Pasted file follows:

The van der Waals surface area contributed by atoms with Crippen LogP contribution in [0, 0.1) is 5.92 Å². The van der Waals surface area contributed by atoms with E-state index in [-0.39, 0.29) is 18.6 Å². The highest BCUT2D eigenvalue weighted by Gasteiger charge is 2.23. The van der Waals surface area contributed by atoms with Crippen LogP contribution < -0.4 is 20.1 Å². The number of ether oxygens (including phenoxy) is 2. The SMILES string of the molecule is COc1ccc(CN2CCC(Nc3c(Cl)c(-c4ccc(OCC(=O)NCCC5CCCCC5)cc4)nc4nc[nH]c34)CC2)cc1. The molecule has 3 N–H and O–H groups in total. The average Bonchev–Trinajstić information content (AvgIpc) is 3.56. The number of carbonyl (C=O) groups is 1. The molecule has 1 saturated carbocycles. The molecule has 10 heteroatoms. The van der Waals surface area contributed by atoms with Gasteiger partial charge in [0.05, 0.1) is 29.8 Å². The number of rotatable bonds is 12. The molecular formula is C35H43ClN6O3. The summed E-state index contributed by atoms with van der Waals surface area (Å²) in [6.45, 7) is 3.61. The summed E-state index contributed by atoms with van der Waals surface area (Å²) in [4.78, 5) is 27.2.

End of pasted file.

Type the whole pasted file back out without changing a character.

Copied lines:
The van der Waals surface area contributed by atoms with Crippen LogP contribution in [0, 0.1) is 5.92 Å². The van der Waals surface area contributed by atoms with E-state index in [-0.39, 0.29) is 18.6 Å². The highest BCUT2D eigenvalue weighted by Gasteiger charge is 2.23. The van der Waals surface area contributed by atoms with Crippen LogP contribution < -0.4 is 20.1 Å². The number of ether oxygens (including phenoxy) is 2. The SMILES string of the molecule is COc1ccc(CN2CCC(Nc3c(Cl)c(-c4ccc(OCC(=O)NCCC5CCCCC5)cc4)nc4nc[nH]c34)CC2)cc1. The molecule has 3 N–H and O–H groups in total. The average Bonchev–Trinajstić information content (AvgIpc) is 3.56. The number of carbonyl (C=O) groups is 1. The molecule has 1 saturated carbocycles. The molecule has 10 heteroatoms. The van der Waals surface area contributed by atoms with Gasteiger partial charge in [0.05, 0.1) is 29.8 Å². The number of rotatable bonds is 12. The molecular formula is C35H43ClN6O3. The summed E-state index contributed by atoms with van der Waals surface area (Å²) in [6.45, 7) is 3.61. The summed E-state index contributed by atoms with van der Waals surface area (Å²) in [4.78, 5) is 27.2.